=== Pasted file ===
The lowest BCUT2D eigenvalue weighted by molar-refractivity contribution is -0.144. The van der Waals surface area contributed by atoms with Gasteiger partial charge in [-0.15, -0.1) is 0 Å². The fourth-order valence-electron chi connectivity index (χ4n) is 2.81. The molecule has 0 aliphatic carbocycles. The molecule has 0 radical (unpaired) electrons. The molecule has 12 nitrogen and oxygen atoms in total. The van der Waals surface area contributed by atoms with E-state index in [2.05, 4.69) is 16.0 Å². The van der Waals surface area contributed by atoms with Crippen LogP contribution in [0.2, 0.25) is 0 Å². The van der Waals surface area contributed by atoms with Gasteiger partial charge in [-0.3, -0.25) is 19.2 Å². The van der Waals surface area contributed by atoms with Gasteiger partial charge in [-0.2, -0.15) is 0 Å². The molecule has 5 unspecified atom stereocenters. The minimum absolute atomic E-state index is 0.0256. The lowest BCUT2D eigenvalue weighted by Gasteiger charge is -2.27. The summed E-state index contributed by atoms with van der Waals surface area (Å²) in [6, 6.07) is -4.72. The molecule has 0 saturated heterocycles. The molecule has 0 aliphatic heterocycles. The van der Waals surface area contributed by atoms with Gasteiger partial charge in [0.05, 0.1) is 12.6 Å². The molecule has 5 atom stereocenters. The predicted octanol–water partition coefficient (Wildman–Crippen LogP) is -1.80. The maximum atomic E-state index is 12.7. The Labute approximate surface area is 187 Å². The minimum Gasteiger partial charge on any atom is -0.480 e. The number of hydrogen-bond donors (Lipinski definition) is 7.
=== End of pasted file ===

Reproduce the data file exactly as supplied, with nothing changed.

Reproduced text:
The lowest BCUT2D eigenvalue weighted by molar-refractivity contribution is -0.144. The van der Waals surface area contributed by atoms with Gasteiger partial charge in [-0.15, -0.1) is 0 Å². The fourth-order valence-electron chi connectivity index (χ4n) is 2.81. The molecule has 0 aliphatic carbocycles. The molecule has 0 radical (unpaired) electrons. The molecule has 12 nitrogen and oxygen atoms in total. The van der Waals surface area contributed by atoms with E-state index in [2.05, 4.69) is 16.0 Å². The van der Waals surface area contributed by atoms with Crippen LogP contribution in [0.2, 0.25) is 0 Å². The van der Waals surface area contributed by atoms with Gasteiger partial charge in [-0.3, -0.25) is 19.2 Å². The van der Waals surface area contributed by atoms with Gasteiger partial charge in [-0.2, -0.15) is 0 Å². The molecule has 5 unspecified atom stereocenters. The minimum absolute atomic E-state index is 0.0256. The lowest BCUT2D eigenvalue weighted by Gasteiger charge is -2.27. The summed E-state index contributed by atoms with van der Waals surface area (Å²) in [6, 6.07) is -4.72. The molecule has 0 saturated heterocycles. The molecule has 0 aliphatic heterocycles. The van der Waals surface area contributed by atoms with Gasteiger partial charge in [0.05, 0.1) is 12.6 Å². The molecule has 5 atom stereocenters. The predicted octanol–water partition coefficient (Wildman–Crippen LogP) is -1.80. The maximum atomic E-state index is 12.7. The Labute approximate surface area is 187 Å². The minimum Gasteiger partial charge on any atom is -0.480 e. The number of hydrogen-bond donors (Lipinski definition) is 7.